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Police reinvestigate decision to charge Caroline Flack


Britain’s Metropolitan Police will reinvestigate the lead-up to the decision to charge the late TV presenter Caroline Flack, as “new witness evidence may be available”, the force has said.

The Crown Prosecution Service (CPS) recommended that the former Love Island presenter receive a caution following an incident with her boyfriend, Lewis Burton, in December 2019.

But this was overturned after an appeal from the Metropolitan Police, and she was instead charged with assault by beating.

Ms Flack was found dead in February 2020 at the age of 40.

A coroner later ruled she took her own life after learning that prosecutors were going to press ahead with an assault charge.

The Metropolitan Police has now said it is making “further enquiries” into potential new witness evidence relating to the actions of officers in appealing the initial CPS decision not to charge Ms Flack.

A statement from the Metropolitan Police given to the PA news agency said: “On Thursday, March 7, we referred a complaint from Caroline Flack’s family to the Independent Office for Police Conduct (IOPC).

“The IOPC decided the majority of the matters had previously been dealt with and no further action was required.

“The IOPC returned one aspect of the complaint back to the Met’s Directorate of Professional Standards (DPS) to consider further.

“This relates to the actions of officers in appealing an initial decision by the Crown Prosecution Service not to charge Ms Flack, and because new witness evidence may be available.

“DPS officers are now making further enquiries in relation to this.”

A spokesperson for the IOPC said: “On the basis there may be new witness evidence available, we returned one aspect of the complaint back to the Met to investigate.

“This relates to the actions of officers in appealing an initial decision by the Crown Prosecution Service (CPS) not to charge Ms Flack. The CPS subsequently reconsidered its advice and authorised a criminal charge.”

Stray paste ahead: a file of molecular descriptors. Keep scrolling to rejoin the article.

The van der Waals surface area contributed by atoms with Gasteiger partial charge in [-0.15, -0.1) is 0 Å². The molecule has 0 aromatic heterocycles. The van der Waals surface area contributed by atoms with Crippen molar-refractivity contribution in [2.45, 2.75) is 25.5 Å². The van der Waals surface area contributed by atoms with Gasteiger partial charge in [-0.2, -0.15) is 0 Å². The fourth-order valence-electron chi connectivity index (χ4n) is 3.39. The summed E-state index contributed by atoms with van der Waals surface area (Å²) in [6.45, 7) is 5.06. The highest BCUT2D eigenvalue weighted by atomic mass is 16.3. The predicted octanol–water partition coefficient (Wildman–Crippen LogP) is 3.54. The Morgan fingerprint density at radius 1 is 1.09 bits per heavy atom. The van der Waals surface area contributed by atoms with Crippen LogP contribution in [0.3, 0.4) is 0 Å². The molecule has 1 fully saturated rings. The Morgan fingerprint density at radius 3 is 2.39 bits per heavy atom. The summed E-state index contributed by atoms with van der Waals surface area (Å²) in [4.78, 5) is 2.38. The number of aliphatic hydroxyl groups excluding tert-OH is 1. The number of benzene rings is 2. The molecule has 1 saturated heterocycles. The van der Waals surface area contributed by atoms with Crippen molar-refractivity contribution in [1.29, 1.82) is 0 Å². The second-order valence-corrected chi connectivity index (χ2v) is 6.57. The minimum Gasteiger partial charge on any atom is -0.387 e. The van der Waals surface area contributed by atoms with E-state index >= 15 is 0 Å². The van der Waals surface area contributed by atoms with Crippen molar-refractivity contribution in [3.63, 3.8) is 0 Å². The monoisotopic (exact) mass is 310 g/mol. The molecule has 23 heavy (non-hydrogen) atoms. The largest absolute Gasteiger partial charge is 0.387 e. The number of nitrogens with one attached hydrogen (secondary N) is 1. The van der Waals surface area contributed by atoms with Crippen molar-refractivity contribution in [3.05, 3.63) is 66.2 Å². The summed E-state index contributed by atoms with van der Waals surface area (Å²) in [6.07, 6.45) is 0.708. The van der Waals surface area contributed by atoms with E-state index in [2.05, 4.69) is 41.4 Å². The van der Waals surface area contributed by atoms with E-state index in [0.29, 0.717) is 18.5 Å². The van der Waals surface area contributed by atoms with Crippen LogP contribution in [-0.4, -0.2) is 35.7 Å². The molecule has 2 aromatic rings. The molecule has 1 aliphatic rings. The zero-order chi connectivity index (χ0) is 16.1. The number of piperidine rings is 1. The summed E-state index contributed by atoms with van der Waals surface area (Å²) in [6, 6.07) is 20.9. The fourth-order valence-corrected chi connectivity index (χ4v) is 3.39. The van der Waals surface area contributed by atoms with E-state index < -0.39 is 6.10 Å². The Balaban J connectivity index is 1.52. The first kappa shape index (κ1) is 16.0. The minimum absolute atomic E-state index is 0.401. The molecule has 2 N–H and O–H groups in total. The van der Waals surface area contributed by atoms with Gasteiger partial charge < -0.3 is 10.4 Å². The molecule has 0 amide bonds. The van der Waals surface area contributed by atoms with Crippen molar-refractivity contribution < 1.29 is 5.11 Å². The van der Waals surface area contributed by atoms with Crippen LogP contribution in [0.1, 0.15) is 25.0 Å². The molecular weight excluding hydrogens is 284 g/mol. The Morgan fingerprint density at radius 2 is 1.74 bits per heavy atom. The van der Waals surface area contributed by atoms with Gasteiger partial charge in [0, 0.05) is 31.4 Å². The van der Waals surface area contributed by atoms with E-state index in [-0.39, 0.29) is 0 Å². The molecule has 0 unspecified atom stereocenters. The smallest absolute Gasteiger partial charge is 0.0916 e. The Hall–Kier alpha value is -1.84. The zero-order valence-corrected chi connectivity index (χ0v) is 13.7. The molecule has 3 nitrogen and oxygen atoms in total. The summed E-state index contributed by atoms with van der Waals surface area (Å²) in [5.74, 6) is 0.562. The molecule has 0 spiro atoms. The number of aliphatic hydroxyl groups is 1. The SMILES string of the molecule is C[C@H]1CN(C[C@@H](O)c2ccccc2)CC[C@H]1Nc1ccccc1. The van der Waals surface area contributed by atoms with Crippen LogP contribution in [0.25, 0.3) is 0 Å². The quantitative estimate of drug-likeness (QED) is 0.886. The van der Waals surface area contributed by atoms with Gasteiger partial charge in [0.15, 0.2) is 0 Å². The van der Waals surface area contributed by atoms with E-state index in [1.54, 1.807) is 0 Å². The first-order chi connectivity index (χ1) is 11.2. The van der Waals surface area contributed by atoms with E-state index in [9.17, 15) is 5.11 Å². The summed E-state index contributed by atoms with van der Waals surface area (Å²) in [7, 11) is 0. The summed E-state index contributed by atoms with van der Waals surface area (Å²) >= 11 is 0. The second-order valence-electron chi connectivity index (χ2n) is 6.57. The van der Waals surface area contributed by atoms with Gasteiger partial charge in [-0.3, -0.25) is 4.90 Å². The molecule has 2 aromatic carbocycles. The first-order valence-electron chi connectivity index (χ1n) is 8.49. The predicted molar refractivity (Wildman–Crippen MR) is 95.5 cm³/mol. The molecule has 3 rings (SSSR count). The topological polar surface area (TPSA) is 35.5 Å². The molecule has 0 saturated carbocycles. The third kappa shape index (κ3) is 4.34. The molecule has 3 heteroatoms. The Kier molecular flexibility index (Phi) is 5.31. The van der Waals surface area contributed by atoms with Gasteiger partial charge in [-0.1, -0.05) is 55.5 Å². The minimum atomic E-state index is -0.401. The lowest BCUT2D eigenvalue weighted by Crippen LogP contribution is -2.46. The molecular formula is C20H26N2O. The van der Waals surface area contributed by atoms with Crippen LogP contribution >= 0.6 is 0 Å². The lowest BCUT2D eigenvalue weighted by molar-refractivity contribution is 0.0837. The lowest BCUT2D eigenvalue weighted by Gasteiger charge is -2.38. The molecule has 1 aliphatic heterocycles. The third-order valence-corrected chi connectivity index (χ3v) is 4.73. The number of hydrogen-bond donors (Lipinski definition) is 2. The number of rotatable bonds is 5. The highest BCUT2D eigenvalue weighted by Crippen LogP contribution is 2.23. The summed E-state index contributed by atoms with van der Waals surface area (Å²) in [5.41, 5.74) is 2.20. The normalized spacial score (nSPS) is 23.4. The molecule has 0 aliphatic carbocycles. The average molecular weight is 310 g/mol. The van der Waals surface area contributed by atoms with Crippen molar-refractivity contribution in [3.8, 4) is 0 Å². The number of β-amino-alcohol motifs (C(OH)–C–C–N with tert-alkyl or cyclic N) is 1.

This is not the first investigation into the handling of Ms Flack’s case.

The Directorate of Professional Standards (DPS) previously found there was no misconduct, which led Ms Flack’s family to escalate their concerns to the Independent Office for Police Conduct (IOPC).

The IOPC, a police watchdog, ordered the Metropolitan Police to reinvestigate complaints relating to the process involved in appealing against the CPS decision while it carried out a review of the Metropolitan Police’s decision to charge her.

It “did not identify any misconduct” by the force. However, the IOPC asked the Metropolitan Police to apologise to Ms Flack’s family for not recording its reason for appealing against the original CPS decision.

At the time, Ms Flack’s mother, Christine, rejected the apology.

The decision to reinvestigate the lead-up to the decision to charge Ms Flack comes after it was announced that British singer Olly Murs will headline Flackstock when the festival returns for its third year on 22 July.

The event, held in honour of the late TV presenter, will also see All Saints singer Shaznay Lewis, X Factor star Rebecca Ferguson, Scottish music artist Tom Walker, The One and Only singer Chesney Hawkes, and the Irish band NewDad perform.

Money raised from the festival will be split equally between the UK charities Choose Love, Mind, Samaritans, and the Charlie Waller Trust.

Source: Press Association

If you have been affected by issues raised in this story, please visit: www.rte.ie/helplines.


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